Fear of Death

Photo by Mike Johnson

By Mike Johnson

I donít fear death.
I donít invite pain, but departing is no big calamity.

In this world, this is unusual.

Hollywood is especially good at milking the threat of death to advance its stories. Death is presented as the ultimate loss. The ultimate heartbreak.

If you die, they imply, itís all over forever. Youíre gone. Disappeared. Zeroed out. DEAD.

Death is used in films to agitate survivors. Now they can show grief, anger, hopelessness. The survivor loses control and spins into reckless behavior. Drinking, drugs, risky sex. Then thereís a moment of awareness and it all changes. The survivor cleans up his act and fixates on a quest to get even, which leads to sweet revenge and redemption.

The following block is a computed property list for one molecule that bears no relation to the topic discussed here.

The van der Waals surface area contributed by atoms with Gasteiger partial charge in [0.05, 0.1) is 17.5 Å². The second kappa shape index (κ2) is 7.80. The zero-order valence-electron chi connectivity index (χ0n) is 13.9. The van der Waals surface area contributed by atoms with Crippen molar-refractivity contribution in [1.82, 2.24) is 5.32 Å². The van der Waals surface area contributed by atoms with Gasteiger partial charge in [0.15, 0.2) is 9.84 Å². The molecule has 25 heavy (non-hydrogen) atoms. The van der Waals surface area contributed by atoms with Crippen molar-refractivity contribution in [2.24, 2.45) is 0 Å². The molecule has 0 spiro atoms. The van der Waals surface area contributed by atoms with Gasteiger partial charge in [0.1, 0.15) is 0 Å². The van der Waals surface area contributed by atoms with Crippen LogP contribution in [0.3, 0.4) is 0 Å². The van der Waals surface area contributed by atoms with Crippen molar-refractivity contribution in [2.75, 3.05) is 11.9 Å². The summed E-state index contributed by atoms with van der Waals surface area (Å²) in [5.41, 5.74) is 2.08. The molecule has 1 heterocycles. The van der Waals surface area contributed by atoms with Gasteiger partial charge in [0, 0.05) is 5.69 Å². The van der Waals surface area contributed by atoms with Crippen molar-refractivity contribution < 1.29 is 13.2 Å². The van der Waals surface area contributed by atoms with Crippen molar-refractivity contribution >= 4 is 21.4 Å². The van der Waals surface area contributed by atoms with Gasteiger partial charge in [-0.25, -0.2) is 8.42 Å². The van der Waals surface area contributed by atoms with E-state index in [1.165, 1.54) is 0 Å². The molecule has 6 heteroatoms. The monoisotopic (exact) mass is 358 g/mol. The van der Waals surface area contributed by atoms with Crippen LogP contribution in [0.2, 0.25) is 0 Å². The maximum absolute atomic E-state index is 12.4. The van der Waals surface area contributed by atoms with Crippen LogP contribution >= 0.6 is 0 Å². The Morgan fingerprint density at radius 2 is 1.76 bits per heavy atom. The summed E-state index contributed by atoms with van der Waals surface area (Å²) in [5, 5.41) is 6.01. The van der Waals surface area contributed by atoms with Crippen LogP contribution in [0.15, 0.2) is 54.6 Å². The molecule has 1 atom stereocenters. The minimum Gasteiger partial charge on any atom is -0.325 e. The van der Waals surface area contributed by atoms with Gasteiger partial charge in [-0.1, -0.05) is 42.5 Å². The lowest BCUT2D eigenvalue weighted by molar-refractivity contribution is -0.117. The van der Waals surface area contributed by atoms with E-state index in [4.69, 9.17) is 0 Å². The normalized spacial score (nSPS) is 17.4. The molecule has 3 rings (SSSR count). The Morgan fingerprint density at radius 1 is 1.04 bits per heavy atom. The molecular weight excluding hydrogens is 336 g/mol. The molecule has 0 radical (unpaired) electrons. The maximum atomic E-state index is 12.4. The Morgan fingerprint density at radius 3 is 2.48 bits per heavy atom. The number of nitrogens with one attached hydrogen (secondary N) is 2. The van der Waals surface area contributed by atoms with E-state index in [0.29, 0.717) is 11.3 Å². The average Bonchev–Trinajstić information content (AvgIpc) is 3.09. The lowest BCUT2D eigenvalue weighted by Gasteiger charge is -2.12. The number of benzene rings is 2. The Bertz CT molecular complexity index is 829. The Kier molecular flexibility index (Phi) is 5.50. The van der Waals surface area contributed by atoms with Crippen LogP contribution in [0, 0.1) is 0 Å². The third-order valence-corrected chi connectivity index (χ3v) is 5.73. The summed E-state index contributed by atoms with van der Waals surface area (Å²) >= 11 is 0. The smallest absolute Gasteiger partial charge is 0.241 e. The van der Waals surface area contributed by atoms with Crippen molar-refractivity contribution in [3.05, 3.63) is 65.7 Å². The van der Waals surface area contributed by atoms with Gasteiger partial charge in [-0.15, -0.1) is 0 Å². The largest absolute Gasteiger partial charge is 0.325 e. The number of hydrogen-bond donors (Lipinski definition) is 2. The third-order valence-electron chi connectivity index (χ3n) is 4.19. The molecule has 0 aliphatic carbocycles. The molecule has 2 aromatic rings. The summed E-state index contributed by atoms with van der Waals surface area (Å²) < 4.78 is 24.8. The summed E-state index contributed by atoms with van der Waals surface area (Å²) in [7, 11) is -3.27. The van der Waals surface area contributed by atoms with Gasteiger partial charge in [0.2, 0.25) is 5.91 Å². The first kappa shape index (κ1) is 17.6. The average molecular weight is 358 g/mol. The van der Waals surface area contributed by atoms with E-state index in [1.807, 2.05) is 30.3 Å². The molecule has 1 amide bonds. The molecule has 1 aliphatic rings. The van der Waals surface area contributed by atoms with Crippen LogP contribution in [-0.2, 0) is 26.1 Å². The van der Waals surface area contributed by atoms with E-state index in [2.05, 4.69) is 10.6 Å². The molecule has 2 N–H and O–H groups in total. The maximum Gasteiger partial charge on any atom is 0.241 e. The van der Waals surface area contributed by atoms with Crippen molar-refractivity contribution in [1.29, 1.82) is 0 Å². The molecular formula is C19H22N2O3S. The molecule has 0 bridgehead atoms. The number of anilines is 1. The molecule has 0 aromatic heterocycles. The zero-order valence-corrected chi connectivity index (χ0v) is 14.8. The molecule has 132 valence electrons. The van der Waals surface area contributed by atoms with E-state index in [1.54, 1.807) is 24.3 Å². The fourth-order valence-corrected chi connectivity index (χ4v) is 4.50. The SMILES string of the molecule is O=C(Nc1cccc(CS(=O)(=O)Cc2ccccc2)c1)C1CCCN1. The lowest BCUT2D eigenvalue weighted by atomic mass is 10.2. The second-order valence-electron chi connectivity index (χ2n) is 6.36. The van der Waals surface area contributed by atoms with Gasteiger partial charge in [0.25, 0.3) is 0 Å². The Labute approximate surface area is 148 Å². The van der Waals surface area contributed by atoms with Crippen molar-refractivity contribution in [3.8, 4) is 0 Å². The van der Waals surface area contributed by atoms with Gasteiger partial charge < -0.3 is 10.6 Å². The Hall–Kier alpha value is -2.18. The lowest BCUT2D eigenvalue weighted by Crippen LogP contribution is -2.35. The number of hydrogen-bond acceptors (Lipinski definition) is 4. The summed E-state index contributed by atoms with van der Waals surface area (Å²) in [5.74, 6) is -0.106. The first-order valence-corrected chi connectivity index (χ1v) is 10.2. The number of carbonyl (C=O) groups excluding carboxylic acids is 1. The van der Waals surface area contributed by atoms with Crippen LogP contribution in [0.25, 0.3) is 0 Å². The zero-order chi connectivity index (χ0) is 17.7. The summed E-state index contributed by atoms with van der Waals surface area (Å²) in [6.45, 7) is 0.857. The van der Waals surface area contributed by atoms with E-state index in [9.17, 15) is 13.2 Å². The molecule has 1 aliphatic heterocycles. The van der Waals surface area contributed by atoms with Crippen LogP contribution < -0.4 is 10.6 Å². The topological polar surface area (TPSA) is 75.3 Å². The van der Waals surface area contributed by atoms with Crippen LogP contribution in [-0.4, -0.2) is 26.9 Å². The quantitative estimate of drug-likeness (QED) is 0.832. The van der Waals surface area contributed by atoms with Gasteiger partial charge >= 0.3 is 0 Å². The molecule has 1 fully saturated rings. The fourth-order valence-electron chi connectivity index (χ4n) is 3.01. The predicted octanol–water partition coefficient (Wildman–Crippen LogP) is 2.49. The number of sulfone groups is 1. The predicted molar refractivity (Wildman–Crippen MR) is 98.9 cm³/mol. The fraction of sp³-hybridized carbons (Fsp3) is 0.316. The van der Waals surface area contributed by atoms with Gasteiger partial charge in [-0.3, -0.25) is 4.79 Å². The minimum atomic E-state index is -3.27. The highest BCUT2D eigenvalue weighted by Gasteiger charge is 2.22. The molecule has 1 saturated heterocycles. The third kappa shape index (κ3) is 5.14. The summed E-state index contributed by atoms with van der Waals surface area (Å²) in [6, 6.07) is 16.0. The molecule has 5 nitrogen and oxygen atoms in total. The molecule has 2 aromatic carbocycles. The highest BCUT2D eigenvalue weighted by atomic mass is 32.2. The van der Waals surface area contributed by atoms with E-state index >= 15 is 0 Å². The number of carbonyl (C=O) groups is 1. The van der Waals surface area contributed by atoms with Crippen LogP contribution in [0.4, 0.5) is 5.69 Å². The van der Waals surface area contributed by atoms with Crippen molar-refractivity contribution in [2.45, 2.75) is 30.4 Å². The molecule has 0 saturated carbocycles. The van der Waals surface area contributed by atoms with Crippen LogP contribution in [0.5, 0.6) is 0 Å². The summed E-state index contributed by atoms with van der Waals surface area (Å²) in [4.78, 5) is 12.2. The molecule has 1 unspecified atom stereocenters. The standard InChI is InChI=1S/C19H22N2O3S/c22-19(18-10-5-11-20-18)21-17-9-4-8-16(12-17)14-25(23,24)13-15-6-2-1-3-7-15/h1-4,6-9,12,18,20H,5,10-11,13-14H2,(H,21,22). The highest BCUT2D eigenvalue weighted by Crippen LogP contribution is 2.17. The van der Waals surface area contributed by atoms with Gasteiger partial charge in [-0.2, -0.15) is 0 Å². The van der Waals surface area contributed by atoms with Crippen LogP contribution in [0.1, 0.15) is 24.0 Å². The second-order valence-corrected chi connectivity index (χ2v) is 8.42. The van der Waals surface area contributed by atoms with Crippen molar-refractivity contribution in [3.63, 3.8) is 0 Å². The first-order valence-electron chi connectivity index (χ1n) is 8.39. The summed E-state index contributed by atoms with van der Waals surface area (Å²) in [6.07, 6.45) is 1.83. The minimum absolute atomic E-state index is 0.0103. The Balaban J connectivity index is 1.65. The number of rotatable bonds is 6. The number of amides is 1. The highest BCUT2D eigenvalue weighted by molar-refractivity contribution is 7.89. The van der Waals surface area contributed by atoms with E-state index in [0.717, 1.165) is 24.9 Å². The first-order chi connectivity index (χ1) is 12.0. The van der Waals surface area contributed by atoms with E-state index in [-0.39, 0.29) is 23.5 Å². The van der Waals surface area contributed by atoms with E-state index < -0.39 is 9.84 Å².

None of these plotlines work when the reality of death is exposed.

Death is just the soul leaving the body behind. A transition to something better. Bigger. A reawakening to who you really are. A return to your spirit home.

Knowing this with clarity, takes the sting out of death. Both your own and those you love.

Like any topic, you fear it less as you study it more.

When my mother died when I was 14, it was devastating because nobody shared this information. From the pastor of my church to my father, nobodyís explanation provided comfort. Their shallow, generic comments revealed they knew nothing specific about death either. They were as clueless as me.

So I made death a study. I made God a study. I became my own expert.

This process of self-study took the fear out of lots of things in my life.

Fear of anything, is just the universe screaming at you to look deeper.

Most people refuse to look.

But those who do, experience death. The death of fear.



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